Tips to own your career: “It’s not who you know, but who knows you”
During Prospanica Philadelphia’s annual Career Excellence Expo, Raquel Arredondo provided useful tips for one to own their career.
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For many Latinos, African Americans, and many diverse individuals of color, it can be difficult navigating into the workforce. Whether born in the United States or not, some barriers exist that can restrict mobility for many within the workplace.
With that point understood, for many growing up in diverse households, the number one priority is working hard and having a good work ethic. From an early age, that remains the priority and follows throughout childhood, high school, college, and into adulthood.
For Raquel Arredondo, that was the experience she had as a first generation American of Cuban and Puerto Rican descent. However, work ethic alone can only get an individual so far.
“Once you get out into the work world, that same work ethic is great, but you really need to learn how to draw attention to yourself in a very positive way,” she said.
“For most of us, we follow the path that our parents have taken. For a lot of us who are first generation, there isn’t necessarily a path and we’re kind of figuring it out on our own,” she added.
As the Associate Director for Outreach, Engagement & Professional Development for Drexel University’s LeBow College of Business & Office of Graduate Career Services, Arredondo often shares tips on how an individual can take ownage of their own careers.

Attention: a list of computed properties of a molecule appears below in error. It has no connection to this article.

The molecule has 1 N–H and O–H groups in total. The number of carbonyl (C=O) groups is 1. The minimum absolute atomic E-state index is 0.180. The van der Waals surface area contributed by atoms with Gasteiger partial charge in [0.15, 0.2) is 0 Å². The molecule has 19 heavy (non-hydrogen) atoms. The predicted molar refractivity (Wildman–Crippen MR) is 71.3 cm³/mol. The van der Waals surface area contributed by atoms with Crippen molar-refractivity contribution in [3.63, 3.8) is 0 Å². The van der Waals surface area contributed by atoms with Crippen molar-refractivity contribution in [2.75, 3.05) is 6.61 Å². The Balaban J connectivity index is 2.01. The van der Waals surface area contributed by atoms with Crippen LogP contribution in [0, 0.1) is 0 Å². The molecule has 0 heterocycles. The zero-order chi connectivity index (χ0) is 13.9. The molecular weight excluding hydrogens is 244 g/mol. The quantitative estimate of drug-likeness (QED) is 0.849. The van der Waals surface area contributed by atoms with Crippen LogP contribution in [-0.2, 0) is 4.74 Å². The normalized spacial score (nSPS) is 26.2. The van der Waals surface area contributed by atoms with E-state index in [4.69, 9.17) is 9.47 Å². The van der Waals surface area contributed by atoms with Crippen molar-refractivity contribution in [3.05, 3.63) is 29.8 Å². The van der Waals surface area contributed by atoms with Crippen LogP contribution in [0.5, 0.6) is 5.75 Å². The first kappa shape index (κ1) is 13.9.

During Prospanica Philadelphia’s annual Career Excellence Expo, Arredondo shared three of the most prominent factors in owning your career.
These are things that employers want to know, and questions every individual are best off answering for themselves.
Once an individual gets into the workplace, the need to build a personal brand is heightened considerably.
That brand can, and likely will, follow an individual throughout their career. Therefore, it is important to always showcase yourself in-person, but also online and on social media.
However, simply going to a networking event will not be enough. The important thing is to network with a purpose.
There are many different industry and professional organizations that exist for people within any field of work. For that reason, Arredondo would highly suggest becoming familiar with, and possibly becoming involved, with at least one.
“It’s something that adds credibility to your knowledge in [that] space,” she said. “The more that you network within this space, the more people get to know you as a professional [and] you can leverage this in being able to find a future job or career.”
Getting involved in one of these organizations can also fulfill the duty of civic engagement, which is also important in career development.
Arredondo denoted five individuals: a master, someone an individual can look up to professionally; a co-pilot, someone who is a workplace best friend; a reverse mentor; someone who may be a little younger, but keep you on-trend; a cheerleader, someone outside of the office that can help uplift you; and an anchor, a genuine friend who can provide insight and help redirect things when needed.
With each valuable resource, the main point is this: “It’s not who you know, but who knows you.”
“If they don’t know you… what you stand for… your professional identity, your personal brand, then that’s not going to get you anywhere,” said Arredondo.
Everyone should be purposeful when interacting with others in the workforce, because you never know where that interaction could lead you.